Monday, July 24, 2017

Tickling the Strong Man


"Strength does not come from winning. Your struggles develop your strengths. When you go through hardships and decide not to surrender, that is strength."

~Arnold Schwarzenegger

We are strong.  You cannot walk through the valley of depression—and keep walking—and not be considered strong.  For those of us who don’t give in to addiction, or despair, or the all too easy pattern of self destruction that plagues so many and permeates our culture there is the easy habit of feeling weak and helpless.  But the mere fact that we get up, clean ourselves off, fix breakfast for a loved one, and get on with our day is a testament to the stone under our foundations.

If you don’t feel strong that’s okay.  Strength is there when you need it and lies silent until.  Strength is subtle and provides the unseen bones of your daily endurance.  That deep inner strength that sustains you is like bone.  You can exhaust muscles to the point of failure and injury, but the bones within you do not falter at the end of the day.  That is the strength that you have that others may not.
Feeling weak is not a sign of weakness.  It’s a symptom of self-doubt.  It’s the same with physical weakness as with mental and spiritual.  I can’t count on both hands the number of times I’ve gone for a run, or a bike ride, or a hike and felt like it was pointless to even leave the house because I felt so tired or lethargic, and once I got warmed up and moving discovered that I felt better than normal and pulled down some incredible pace or time or distance.  When I’ve felt the weakest I have been strong.
That time I rode toward Rollins Pass from the plains in Denver…the weekend before I had failed to do a similar but shorter ride to the summit of Kingston Peak; a mere 80 miles round trip.  I had no especial hope to reach Rollins Pass that day.  It was 50+ miles from where we lived in the suburbs.  And I failed to reach the pass, but still managed to enjoy the best performance on the bike of my life to date. 
Tolland Road looking toward the Continental Divide
 
I managed the physical feat I wanted to replicate a couple of weeks later in Leadville: 103 miles on the mountain bike in less than ten hours.  I failed there chasing the dream, but still had the memory of Rollins Pass to convince me it was possible for me to achieve my goal.  The story of Rollins kept repeating in my head over the next year as I tried to get back into and return to race at Leadville.  If I hadn’t had Rollins I may have given up after my crushing failure.  Sometimes you reach goals you didn’t know you had or needed.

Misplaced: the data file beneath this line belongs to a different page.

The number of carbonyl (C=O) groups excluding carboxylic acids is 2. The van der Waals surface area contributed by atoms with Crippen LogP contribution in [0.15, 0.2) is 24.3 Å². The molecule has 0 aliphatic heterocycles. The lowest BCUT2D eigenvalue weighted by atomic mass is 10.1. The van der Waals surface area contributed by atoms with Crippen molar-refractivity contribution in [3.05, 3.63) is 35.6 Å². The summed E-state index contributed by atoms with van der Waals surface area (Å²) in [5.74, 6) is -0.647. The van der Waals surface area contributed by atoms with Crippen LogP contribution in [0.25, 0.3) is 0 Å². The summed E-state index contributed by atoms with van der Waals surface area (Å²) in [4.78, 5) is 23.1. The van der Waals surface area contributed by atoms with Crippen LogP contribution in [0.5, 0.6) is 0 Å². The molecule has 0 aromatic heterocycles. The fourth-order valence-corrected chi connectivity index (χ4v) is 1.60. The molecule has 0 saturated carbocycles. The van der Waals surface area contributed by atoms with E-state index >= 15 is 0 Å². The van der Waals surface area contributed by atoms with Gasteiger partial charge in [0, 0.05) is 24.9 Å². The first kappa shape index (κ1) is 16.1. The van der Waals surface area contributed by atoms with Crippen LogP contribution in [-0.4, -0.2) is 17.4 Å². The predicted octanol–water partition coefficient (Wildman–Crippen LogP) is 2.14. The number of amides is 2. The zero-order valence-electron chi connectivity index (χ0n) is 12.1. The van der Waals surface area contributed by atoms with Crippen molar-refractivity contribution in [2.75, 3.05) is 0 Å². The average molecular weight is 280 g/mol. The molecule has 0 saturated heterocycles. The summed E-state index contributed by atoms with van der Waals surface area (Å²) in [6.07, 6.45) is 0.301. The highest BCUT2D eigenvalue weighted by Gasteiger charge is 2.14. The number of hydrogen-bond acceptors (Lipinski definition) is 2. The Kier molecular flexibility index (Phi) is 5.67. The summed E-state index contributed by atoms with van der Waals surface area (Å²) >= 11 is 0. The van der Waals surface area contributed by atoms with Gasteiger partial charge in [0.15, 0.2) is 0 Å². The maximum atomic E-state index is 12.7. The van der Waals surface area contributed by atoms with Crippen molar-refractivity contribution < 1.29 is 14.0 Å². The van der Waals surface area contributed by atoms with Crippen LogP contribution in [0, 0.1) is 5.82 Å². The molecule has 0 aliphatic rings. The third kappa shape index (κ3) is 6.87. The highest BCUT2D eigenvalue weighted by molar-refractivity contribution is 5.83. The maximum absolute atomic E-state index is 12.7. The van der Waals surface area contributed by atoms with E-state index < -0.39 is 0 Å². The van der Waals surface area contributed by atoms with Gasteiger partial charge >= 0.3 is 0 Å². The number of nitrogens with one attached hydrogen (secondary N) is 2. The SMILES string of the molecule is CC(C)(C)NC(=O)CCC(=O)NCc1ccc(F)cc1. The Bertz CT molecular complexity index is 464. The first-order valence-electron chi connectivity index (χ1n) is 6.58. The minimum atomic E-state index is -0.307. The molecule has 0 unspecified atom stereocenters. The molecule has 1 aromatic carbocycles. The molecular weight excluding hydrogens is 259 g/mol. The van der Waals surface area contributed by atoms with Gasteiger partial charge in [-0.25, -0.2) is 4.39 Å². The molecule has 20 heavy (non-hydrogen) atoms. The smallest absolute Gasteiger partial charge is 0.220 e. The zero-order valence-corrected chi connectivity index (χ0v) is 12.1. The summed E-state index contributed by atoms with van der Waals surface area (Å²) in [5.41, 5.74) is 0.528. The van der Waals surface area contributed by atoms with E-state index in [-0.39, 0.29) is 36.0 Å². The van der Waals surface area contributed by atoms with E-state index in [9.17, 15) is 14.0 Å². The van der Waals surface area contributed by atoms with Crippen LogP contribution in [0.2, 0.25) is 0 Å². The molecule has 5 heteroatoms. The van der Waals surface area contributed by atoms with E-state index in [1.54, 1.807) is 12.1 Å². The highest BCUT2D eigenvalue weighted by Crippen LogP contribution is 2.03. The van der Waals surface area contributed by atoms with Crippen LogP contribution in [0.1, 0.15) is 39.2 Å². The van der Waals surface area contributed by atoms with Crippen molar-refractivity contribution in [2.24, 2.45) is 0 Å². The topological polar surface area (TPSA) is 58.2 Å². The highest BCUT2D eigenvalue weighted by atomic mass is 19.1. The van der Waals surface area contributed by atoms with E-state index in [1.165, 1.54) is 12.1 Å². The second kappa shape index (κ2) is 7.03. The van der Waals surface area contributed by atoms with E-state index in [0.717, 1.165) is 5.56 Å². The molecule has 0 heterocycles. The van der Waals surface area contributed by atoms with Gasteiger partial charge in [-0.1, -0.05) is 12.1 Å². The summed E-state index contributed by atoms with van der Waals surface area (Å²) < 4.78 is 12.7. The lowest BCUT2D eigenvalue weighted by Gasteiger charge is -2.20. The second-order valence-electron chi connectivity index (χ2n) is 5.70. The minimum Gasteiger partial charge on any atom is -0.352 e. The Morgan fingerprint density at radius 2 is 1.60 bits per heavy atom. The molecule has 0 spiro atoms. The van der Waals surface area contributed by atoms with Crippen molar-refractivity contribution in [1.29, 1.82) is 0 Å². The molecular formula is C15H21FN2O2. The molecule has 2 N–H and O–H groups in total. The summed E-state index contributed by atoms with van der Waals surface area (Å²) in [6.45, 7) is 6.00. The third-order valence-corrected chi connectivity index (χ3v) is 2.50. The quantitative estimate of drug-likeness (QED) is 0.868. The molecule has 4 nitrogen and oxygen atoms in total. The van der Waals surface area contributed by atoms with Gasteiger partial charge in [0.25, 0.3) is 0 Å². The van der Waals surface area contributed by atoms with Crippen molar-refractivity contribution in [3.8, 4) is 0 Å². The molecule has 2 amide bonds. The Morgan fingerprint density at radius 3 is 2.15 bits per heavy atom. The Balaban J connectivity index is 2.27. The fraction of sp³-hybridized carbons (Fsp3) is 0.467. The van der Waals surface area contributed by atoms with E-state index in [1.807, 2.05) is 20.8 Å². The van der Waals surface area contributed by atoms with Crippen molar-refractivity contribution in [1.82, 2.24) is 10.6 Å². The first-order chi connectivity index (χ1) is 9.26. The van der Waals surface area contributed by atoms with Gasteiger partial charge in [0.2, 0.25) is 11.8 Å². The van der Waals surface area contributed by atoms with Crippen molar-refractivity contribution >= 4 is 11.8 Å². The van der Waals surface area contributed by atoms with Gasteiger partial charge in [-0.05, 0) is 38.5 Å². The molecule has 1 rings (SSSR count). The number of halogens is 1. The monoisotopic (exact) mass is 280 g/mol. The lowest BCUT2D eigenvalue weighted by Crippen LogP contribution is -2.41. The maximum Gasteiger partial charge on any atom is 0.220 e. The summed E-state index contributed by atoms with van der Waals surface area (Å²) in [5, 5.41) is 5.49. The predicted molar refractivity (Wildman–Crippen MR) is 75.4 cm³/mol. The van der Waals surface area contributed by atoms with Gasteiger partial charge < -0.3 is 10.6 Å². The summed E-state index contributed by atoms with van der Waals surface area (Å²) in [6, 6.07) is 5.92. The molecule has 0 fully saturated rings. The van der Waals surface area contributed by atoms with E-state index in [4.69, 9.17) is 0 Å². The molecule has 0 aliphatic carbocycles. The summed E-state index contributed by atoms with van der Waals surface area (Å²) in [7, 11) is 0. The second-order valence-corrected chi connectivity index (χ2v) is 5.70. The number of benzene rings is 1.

Perspective is important.  Physically I’ve done more than the average person.  I’ve climbed big mountains alone.  I’ve ridden my bike beyond the unknown and into great adventures.  I’ve ridden my bike to big mountains and then climbed them.  So, when I feel weak now I know it’s temporary, or at least if what I’m trying to do is ultimately possible or not.  Mentally and emotionally I’ve had similar tests of my strength and I keep coming back to the conclusion that if I were not a strong person I’d be dead, or walking around destroyed inside, or miserable seeking company.  I’m none of these things. 
On my way to Guanella Pass and Squaretop Mountain for an overnight trip in 2011
 
I don’t say any of this to disparage or incite despair in people who have devolved into addiction or other self-destructive behaviors.  Even if you let the demons wrestle you down the fight isn’t over.  The battle is still worth fighting. 
Know that there is strength in you.  Know that others can see it too.
Strength and energy are not a function of youth.  Dispel that myth from your head right now.  At 43 years old I now feel better than I have for most of the last ten years of my life.  It was hard to get to the root of my decrepitude, but I knew eventually I would, and I kept at it until I did.  I’m trying oh so hard to make the lifestyle changes that will maintain these feeling in my body. 
Life is to be lived not mourned.  For those of us fortunate enough not to have been born into war and turmoil we should take every day, grab its face, and kiss it square on the lips.  And maybe more so those who have been born into strife. 
If you don’t feel strong take a moment to think about when things in the past were the worst and you walked out of that darkness.  If you keep walking I promise you’ll come out on the other end into the light.

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